WHICH brings us to another interesting point in two-piano work. Ensemble playing is at its best only when the players are in sympathy with each other, when they are able to think and feel in common. Certainly, any two strangers may “read music” together. They should, in fact. It is the finest practice possible for developing reading facility as well as for making the acquaintance of new music. But reading music is a very different matter from polished ensemble work. And the most sensitive performance of this kind results only when the players enjoy that friendly sympathy with each other that enables them to understand each other’s faintest nuancings of thought, even before they are expressed. This does not mean that they need necessarily agree on every point! But they must be able to follow each other in their habits of musical thought. Often, in our own concerts of two-piano music, a change of acoustics, a change of hall, even a change of mood, have demanded sudden alterations in our work which would have been impossible for people who were not accustomed to “sense” together.
 
Music is so elusive a means of expression that ensemble work needs some sort of spiritual “binder” to hold it sharply to the pattern of non-mechanical unity. You can argue about music forever without definitely proving anything. And interpretations vary not only in individuality but in type. Some musicians, for instance, use the printed text merely as point of departure for displaying an excess of their own individualism. Others—and theirs is the sounder musical philosophy—seek to hold their own egos in check, giving first place to the message of the composer—or, best of all, perhaps, to project themselves through a faithful adherence to the composer’s thought. This, to us, is the kernel of true artistry. Too much subjectivity, too much “personality,” and the composer is lost sight of.
 
MAESTRO Toscanini is the greatest example of a musician of objective approach. He is content to stay behind the man whose thoughts he interprets. If one tells Maestro Toscanini that he is a genius for bringing out this or that effect, he replies: “Genius? But it is all clearly stated in the score!” We were once present when Toscanini defined the difference between a musical amateur and a professional. “The professional follows the score exactly as it is written. The amateur does not.”
 
Simply to follow a score sounds easy enough; and yet it implies a life’s work of precision, of careful alertness to the smallest details of note values, of phrasing and of melodic statement. Then, only after preparation such as this, is one given the possibility of expressing the message of the music to the utmost of one’s powers.
 
The musical and technical preparation for two-piano playing is not in any way different from ordinary piano playing. It is simply more precise, more accurate, more orderly. Naturally this must be so, lest the fractional part of a second’s divergence in time or the faintest difference in shading blur an effect which should stand out meaningful and clear. The polishing and orderliness of piano ensemble work is even more fun than scheming out puzzles! This, however, does not imply that two-piano work need be in any way mechanical. There is strict discipline and a strict regard for routine and order; and indeed the truly artistic individuality is the one which is built up upon these. Freedom, to be freedom, needs a foundation of technical and musical orderliness.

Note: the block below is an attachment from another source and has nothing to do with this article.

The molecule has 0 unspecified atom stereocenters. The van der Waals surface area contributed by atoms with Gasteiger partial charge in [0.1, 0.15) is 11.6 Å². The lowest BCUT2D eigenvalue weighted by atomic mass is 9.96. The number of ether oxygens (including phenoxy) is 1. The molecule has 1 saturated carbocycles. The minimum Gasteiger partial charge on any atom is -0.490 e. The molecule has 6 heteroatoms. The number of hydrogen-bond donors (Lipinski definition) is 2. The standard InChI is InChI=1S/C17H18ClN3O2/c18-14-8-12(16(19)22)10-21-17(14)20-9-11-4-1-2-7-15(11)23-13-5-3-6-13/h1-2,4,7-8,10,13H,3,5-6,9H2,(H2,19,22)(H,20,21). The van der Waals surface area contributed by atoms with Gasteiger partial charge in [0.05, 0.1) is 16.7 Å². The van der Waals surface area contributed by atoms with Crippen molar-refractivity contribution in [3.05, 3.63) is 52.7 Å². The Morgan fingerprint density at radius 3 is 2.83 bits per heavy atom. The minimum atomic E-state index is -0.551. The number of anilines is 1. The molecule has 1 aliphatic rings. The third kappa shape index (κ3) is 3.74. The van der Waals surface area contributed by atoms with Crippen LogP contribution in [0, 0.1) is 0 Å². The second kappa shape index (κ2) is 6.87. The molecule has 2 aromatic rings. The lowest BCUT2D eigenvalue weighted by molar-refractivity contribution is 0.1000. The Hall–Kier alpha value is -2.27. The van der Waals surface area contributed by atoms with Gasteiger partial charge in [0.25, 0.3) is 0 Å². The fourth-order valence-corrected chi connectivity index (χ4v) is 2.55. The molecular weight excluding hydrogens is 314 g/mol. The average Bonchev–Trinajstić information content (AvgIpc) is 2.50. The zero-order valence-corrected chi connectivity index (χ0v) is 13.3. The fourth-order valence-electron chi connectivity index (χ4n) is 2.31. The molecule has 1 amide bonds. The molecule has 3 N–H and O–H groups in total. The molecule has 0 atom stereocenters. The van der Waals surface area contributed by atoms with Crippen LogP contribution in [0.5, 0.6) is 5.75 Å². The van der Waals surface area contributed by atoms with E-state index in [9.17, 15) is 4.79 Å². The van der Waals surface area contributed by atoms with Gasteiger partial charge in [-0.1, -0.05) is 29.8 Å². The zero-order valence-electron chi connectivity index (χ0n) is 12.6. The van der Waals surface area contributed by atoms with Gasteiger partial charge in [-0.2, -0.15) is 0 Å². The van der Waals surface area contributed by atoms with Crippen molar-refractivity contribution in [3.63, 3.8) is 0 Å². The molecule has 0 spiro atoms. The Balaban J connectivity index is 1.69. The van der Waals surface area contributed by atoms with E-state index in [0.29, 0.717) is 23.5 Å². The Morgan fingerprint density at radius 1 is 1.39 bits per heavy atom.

If the emphasis has thus far been laid upon four-handed playing upon two pianos, it is because that work is of greater interest to us than four hands at one piano. Musically, its scope is richer. And, from the point of view of the playing itself, the players have greater freedom, for each one can draw upon both bass and treble, and each one is master of his own pedaling! But many students have not two pianos at their disposal and for them there is an incalculable amount of enjoyment and instruction to be derived from four-handed work upon one piano. Any hints or suggestions given for two-piano work are equally applicable here. If the library for this work is less rich in orchestral color, it is richer in the amount of excellent music available. Besides the splendid piano-duet library of original works (Schumann, Schubert, Mozart, Mendelssohn), all the great symphonies and most of the great string ensemble works (trios, quartets, quintets) have been arranged as duets to be played on one piano. And should pianists play non-piano music? Decidedly they should. There is no better way of making the acquaintance of the great symphonic and chamber music works than to play them one’s self. The piano library is rich—but the greatest music in the world is symphonic. And, without a personal knowledge of it, no one can hope to become a well-rounded musician.
 
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You are reading Four Hands that Play as Two . . . from the December, 1933 issue of The Etude Magazine.